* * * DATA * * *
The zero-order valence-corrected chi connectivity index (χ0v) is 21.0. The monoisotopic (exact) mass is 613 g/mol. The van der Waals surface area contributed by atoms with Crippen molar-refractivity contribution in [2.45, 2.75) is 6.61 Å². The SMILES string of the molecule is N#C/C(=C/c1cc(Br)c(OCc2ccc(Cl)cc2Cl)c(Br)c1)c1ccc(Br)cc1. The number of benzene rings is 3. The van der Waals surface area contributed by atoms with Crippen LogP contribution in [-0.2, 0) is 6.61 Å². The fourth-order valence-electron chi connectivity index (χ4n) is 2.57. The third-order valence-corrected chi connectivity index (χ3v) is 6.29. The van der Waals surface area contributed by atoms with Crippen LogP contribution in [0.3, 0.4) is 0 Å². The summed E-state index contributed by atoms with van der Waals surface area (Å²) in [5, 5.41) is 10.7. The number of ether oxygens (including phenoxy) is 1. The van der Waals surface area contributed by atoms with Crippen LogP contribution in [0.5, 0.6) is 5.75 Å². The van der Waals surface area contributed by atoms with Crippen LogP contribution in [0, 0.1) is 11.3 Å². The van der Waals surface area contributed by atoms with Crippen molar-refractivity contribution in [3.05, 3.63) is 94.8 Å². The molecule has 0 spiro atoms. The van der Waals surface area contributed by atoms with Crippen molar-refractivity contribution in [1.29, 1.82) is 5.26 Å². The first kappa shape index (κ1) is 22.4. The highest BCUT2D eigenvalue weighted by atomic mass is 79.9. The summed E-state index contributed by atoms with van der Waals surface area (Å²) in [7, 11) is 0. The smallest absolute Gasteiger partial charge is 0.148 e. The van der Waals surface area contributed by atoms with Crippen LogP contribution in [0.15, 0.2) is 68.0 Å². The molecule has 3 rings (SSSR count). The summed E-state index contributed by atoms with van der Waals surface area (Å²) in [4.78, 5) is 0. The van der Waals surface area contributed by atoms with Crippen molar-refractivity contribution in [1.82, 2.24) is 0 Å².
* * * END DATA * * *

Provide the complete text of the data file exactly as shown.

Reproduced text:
The zero-order valence-corrected chi connectivity index (χ0v) is 21.0. The monoisotopic (exact) mass is 613 g/mol. The van der Waals surface area contributed by atoms with Crippen molar-refractivity contribution in [2.45, 2.75) is 6.61 Å². The SMILES string of the molecule is N#C/C(=C/c1cc(Br)c(OCc2ccc(Cl)cc2Cl)c(Br)c1)c1ccc(Br)cc1. The number of benzene rings is 3. The van der Waals surface area contributed by atoms with Crippen LogP contribution in [-0.2, 0) is 6.61 Å². The fourth-order valence-electron chi connectivity index (χ4n) is 2.57. The third-order valence-corrected chi connectivity index (χ3v) is 6.29. The van der Waals surface area contributed by atoms with Crippen LogP contribution in [0.3, 0.4) is 0 Å². The summed E-state index contributed by atoms with van der Waals surface area (Å²) in [5, 5.41) is 10.7. The number of ether oxygens (including phenoxy) is 1. The van der Waals surface area contributed by atoms with Crippen LogP contribution in [0.5, 0.6) is 5.75 Å². The van der Waals surface area contributed by atoms with Crippen LogP contribution in [0, 0.1) is 11.3 Å². The van der Waals surface area contributed by atoms with Crippen molar-refractivity contribution in [3.05, 3.63) is 94.8 Å². The molecule has 0 spiro atoms. The van der Waals surface area contributed by atoms with Crippen molar-refractivity contribution in [1.29, 1.82) is 5.26 Å². The first kappa shape index (κ1) is 22.4. The highest BCUT2D eigenvalue weighted by atomic mass is 79.9. The summed E-state index contributed by atoms with van der Waals surface area (Å²) in [7, 11) is 0. The smallest absolute Gasteiger partial charge is 0.148 e. The van der Waals surface area contributed by atoms with Crippen LogP contribution in [0.15, 0.2) is 68.0 Å². The molecule has 3 rings (SSSR count). The summed E-state index contributed by atoms with van der Waals surface area (Å²) in [4.78, 5) is 0. The van der Waals surface area contributed by atoms with Crippen molar-refractivity contribution in [1.82, 2.24) is 0 Å².